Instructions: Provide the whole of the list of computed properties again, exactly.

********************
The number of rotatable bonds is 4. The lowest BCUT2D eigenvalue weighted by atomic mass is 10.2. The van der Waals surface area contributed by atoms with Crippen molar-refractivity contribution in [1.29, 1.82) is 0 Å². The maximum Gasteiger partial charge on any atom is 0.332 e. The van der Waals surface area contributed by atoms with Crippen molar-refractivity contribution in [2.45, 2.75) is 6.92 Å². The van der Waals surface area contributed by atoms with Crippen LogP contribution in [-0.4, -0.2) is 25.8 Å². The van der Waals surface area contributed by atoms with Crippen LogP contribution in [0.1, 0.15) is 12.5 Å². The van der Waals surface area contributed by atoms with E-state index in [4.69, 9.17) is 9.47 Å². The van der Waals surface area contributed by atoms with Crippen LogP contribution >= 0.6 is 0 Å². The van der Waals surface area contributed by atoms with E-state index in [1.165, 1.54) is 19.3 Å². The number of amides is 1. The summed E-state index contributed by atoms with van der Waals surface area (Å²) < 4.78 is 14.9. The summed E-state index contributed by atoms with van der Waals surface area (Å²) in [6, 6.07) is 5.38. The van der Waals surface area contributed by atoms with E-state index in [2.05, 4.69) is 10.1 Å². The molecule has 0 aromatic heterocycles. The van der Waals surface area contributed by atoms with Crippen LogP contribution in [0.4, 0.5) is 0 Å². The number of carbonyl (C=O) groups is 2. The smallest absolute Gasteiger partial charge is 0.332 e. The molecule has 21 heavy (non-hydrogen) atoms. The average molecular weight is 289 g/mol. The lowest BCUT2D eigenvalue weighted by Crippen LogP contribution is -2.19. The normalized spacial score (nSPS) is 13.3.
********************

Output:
The number of rotatable bonds is 4. The lowest BCUT2D eigenvalue weighted by atomic mass is 10.2. The van der Waals surface area contributed by atoms with Crippen molar-refractivity contribution in [1.29, 1.82) is 0 Å². The maximum Gasteiger partial charge on any atom is 0.332 e. The van der Waals surface area contributed by atoms with Crippen molar-refractivity contribution in [2.45, 2.75) is 6.92 Å². The van der Waals surface area contributed by atoms with Crippen LogP contribution in [-0.4, -0.2) is 25.8 Å². The van der Waals surface area contributed by atoms with Crippen LogP contribution in [0.1, 0.15) is 12.5 Å². The van der Waals surface area contributed by atoms with E-state index in [4.69, 9.17) is 9.47 Å². The van der Waals surface area contributed by atoms with Crippen LogP contribution >= 0.6 is 0 Å². The van der Waals surface area contributed by atoms with E-state index in [1.165, 1.54) is 19.3 Å². The number of amides is 1. The summed E-state index contributed by atoms with van der Waals surface area (Å²) < 4.78 is 14.9. The summed E-state index contributed by atoms with van der Waals surface area (Å²) in [6, 6.07) is 5.38. The van der Waals surface area contributed by atoms with E-state index in [2.05, 4.69) is 10.1 Å². The molecule has 0 aromatic heterocycles. The van der Waals surface area contributed by atoms with Crippen LogP contribution in [0.4, 0.5) is 0 Å². The number of carbonyl (C=O) groups is 2. The smallest absolute Gasteiger partial charge is 0.332 e. The molecule has 21 heavy (non-hydrogen) atoms. The average molecular weight is 289 g/mol. The lowest BCUT2D eigenvalue weighted by Crippen LogP contribution is -2.19. The normalized spacial score (nSPS) is 13.3.